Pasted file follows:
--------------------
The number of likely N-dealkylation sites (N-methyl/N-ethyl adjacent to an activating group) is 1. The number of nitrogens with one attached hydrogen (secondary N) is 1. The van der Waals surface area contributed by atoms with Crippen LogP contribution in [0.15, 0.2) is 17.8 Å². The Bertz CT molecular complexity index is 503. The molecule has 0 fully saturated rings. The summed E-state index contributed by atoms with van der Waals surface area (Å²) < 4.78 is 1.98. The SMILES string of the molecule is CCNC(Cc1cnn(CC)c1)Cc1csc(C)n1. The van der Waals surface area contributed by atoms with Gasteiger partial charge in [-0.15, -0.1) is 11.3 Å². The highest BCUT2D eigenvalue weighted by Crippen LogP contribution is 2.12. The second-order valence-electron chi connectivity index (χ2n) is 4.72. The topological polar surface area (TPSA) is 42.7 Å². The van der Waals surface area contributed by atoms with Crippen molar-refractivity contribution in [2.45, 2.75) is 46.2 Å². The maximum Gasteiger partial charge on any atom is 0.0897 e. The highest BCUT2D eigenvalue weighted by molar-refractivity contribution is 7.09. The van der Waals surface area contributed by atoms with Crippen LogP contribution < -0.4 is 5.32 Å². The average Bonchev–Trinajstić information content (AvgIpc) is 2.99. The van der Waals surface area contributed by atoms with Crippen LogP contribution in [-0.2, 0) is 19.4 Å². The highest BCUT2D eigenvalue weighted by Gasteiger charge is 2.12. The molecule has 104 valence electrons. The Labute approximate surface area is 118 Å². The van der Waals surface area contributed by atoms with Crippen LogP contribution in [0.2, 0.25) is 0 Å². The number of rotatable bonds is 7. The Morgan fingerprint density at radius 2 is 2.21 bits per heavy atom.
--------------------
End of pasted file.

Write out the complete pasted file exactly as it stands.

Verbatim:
The number of likely N-dealkylation sites (N-methyl/N-ethyl adjacent to an activating group) is 1. The number of nitrogens with one attached hydrogen (secondary N) is 1. The van der Waals surface area contributed by atoms with Crippen LogP contribution in [0.15, 0.2) is 17.8 Å². The Bertz CT molecular complexity index is 503. The molecule has 0 fully saturated rings. The summed E-state index contributed by atoms with van der Waals surface area (Å²) < 4.78 is 1.98. The SMILES string of the molecule is CCNC(Cc1cnn(CC)c1)Cc1csc(C)n1. The van der Waals surface area contributed by atoms with Gasteiger partial charge in [-0.15, -0.1) is 11.3 Å². The highest BCUT2D eigenvalue weighted by Crippen LogP contribution is 2.12. The second-order valence-electron chi connectivity index (χ2n) is 4.72. The topological polar surface area (TPSA) is 42.7 Å². The van der Waals surface area contributed by atoms with Crippen molar-refractivity contribution in [2.45, 2.75) is 46.2 Å². The maximum Gasteiger partial charge on any atom is 0.0897 e. The highest BCUT2D eigenvalue weighted by molar-refractivity contribution is 7.09. The van der Waals surface area contributed by atoms with Crippen LogP contribution < -0.4 is 5.32 Å². The average Bonchev–Trinajstić information content (AvgIpc) is 2.99. The van der Waals surface area contributed by atoms with Crippen LogP contribution in [-0.2, 0) is 19.4 Å². The highest BCUT2D eigenvalue weighted by Gasteiger charge is 2.12. The molecule has 104 valence electrons. The Labute approximate surface area is 118 Å². The van der Waals surface area contributed by atoms with Crippen LogP contribution in [0.2, 0.25) is 0 Å². The number of rotatable bonds is 7. The Morgan fingerprint density at radius 2 is 2.21 bits per heavy atom.